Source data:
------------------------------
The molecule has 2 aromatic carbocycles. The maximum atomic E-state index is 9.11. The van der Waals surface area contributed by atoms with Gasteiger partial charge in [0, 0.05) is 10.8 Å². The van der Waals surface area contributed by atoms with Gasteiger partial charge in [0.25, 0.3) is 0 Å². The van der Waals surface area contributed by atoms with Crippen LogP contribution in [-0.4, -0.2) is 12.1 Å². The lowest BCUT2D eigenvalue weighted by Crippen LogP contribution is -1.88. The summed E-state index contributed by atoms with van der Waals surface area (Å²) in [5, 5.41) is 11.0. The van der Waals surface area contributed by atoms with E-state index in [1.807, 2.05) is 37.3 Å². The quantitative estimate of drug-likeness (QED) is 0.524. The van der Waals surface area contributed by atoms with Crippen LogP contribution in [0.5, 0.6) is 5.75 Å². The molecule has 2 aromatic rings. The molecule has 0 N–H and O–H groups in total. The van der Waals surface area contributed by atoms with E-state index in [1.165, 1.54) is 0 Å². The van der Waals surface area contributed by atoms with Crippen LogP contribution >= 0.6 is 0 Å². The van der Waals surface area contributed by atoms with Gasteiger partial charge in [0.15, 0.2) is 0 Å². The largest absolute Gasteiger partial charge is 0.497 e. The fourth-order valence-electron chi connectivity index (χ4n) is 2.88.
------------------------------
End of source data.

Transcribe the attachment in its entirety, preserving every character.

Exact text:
The molecule has 2 aromatic carbocycles. The maximum atomic E-state index is 9.11. The van der Waals surface area contributed by atoms with Gasteiger partial charge in [0, 0.05) is 10.8 Å². The van der Waals surface area contributed by atoms with Gasteiger partial charge in [0.25, 0.3) is 0 Å². The van der Waals surface area contributed by atoms with Crippen LogP contribution in [-0.4, -0.2) is 12.1 Å². The lowest BCUT2D eigenvalue weighted by Crippen LogP contribution is -1.88. The summed E-state index contributed by atoms with van der Waals surface area (Å²) in [5, 5.41) is 11.0. The van der Waals surface area contributed by atoms with E-state index in [1.807, 2.05) is 37.3 Å². The quantitative estimate of drug-likeness (QED) is 0.524. The van der Waals surface area contributed by atoms with Crippen LogP contribution in [0.5, 0.6) is 5.75 Å². The molecule has 2 aromatic rings. The molecule has 0 N–H and O–H groups in total. The van der Waals surface area contributed by atoms with E-state index in [1.165, 1.54) is 0 Å². The van der Waals surface area contributed by atoms with Crippen LogP contribution >= 0.6 is 0 Å². The van der Waals surface area contributed by atoms with Gasteiger partial charge in [0.15, 0.2) is 0 Å². The largest absolute Gasteiger partial charge is 0.497 e. The fourth-order valence-electron chi connectivity index (χ4n) is 2.88.